My poor little three-year-old has had croup. After crawling into bed with me this morning and pulling my face close to his, he would cough. I kept trying to shield myself by turning my head, but his sweet little arm would wrap around my neck and force my face right in front of his. And he would cough again. This went on for a few minutes before he said matter-of-factly, "Mami, I not sick anymore."
I pondered briefly about what he was trying to say to me with this little statement of his. It was true that his cough no longer sounded like a barking seal, he hadn't had trouble breathing at all the day before, and his voice finally sounded only congested instead of quiet and raspy. His fever had been gone for two days as well. So could he sense that he was on the mend? Perhaps. But when I questioned him further, he alluded to the many times that he would get close to or touch his older brother who would then push him away saying, "stop! You're getting me sick!" His comment combined with our brief interaction of coughing and pushing away and him pulling me back, helped me see just exactly what he was trying to tell me. Had he the ability, perhaps he would have said it more like this, "Mami, I am tired of not being able to touch people or be near the ones I love. I don't like people pushing me away. I want to be all better so I can be close to you and to my brothers and sister. I don't like being treated like I am the disease." I understood what he was saying and I pulled him close.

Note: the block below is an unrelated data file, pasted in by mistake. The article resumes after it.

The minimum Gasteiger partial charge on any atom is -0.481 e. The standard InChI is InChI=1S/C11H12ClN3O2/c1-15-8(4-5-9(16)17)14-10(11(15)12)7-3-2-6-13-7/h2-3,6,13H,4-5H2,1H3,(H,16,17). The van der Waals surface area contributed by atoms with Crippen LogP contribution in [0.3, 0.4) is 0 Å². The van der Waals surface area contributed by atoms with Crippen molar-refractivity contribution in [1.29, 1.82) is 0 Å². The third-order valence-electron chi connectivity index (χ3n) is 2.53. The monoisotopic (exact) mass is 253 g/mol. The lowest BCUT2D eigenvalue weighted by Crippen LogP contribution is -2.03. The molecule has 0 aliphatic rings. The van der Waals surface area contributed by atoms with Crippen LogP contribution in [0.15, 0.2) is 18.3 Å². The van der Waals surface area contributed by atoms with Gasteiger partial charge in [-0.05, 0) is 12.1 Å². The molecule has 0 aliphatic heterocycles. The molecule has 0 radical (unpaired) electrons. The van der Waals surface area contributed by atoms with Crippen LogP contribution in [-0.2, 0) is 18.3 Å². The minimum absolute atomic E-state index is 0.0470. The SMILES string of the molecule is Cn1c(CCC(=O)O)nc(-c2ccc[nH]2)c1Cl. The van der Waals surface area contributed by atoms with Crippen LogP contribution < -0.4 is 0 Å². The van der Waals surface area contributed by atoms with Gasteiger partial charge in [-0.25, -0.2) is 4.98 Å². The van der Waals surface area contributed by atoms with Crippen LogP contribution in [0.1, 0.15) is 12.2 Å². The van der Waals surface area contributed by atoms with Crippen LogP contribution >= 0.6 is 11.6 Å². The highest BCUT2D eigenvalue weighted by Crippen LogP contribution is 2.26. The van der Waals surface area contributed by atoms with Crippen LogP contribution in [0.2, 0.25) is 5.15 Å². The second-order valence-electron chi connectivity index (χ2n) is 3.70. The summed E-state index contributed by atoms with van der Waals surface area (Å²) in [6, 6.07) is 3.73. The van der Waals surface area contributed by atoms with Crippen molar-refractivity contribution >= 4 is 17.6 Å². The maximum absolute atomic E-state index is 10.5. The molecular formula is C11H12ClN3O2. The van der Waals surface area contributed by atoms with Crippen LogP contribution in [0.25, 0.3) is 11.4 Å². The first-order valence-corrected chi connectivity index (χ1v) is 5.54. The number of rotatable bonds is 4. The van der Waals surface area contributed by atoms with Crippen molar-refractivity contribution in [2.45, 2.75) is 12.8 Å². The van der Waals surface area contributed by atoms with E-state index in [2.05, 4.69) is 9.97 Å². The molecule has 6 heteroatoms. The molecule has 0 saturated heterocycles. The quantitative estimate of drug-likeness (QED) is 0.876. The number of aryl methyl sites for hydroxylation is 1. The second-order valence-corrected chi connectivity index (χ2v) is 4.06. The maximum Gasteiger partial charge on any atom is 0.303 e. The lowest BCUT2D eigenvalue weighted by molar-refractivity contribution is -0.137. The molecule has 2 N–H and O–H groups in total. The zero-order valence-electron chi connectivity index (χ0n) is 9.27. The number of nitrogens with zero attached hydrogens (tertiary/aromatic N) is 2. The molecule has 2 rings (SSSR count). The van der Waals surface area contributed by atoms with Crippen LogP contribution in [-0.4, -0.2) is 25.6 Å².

I, too, have felt the pushing away of others at times when I have been under the weather, but more often I have felt it when my kids are sick. In our desire to protect our families, do we inadvertently alienate others in a time of need? Is a little cough or runny nose enough to send us running the other way? Surely there are safe ways to show love and concern to those who are unwell. Have someone else watch your well kids while you bring over some already-made soup and visit. Or watch the sick kid so mom can do errands that can't be done with a sick child at home. Maybe offer to take the well kids for a while so the sick one can get the attention he or she needs as well as giving the siblings some space to keep them from catching the bug as well. Or just make a brief door visit to avoid contamination. Do whatever you can to support and show love.
Let's face it, we will probably get sick somehow anyway. He who has no germs, cast the first stone. You can embrace the ill-one without embracing the illness. As my little guy reminded me this morning, pushing away never made anyone feel better.